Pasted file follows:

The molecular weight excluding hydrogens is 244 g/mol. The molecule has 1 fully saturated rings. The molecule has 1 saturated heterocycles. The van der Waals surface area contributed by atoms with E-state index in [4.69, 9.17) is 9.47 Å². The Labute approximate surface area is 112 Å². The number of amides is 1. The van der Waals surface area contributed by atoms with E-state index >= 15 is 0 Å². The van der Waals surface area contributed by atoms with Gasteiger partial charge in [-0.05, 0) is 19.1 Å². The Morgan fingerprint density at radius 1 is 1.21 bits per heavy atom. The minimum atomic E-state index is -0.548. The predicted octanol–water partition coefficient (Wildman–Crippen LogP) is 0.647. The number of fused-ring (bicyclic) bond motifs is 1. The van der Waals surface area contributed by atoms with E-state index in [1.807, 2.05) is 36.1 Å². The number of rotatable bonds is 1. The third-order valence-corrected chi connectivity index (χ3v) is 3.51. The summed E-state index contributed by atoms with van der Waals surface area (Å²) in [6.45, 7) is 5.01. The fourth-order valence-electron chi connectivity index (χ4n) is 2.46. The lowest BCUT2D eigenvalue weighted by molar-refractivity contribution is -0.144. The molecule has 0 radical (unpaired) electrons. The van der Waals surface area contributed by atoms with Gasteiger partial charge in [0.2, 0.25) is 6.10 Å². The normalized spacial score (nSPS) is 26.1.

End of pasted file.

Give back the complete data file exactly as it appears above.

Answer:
The molecular weight excluding hydrogens is 244 g/mol. The molecule has 1 fully saturated rings. The molecule has 1 saturated heterocycles. The van der Waals surface area contributed by atoms with E-state index in [4.69, 9.17) is 9.47 Å². The Labute approximate surface area is 112 Å². The number of amides is 1. The van der Waals surface area contributed by atoms with E-state index >= 15 is 0 Å². The van der Waals surface area contributed by atoms with Gasteiger partial charge in [-0.05, 0) is 19.1 Å². The Morgan fingerprint density at radius 1 is 1.21 bits per heavy atom. The minimum atomic E-state index is -0.548. The predicted octanol–water partition coefficient (Wildman–Crippen LogP) is 0.647. The number of fused-ring (bicyclic) bond motifs is 1. The van der Waals surface area contributed by atoms with E-state index in [1.807, 2.05) is 36.1 Å². The number of rotatable bonds is 1. The third-order valence-corrected chi connectivity index (χ3v) is 3.51. The summed E-state index contributed by atoms with van der Waals surface area (Å²) in [6.45, 7) is 5.01. The fourth-order valence-electron chi connectivity index (χ4n) is 2.46. The lowest BCUT2D eigenvalue weighted by molar-refractivity contribution is -0.144. The molecule has 0 radical (unpaired) electrons. The van der Waals surface area contributed by atoms with Gasteiger partial charge in [0.2, 0.25) is 6.10 Å². The normalized spacial score (nSPS) is 26.1.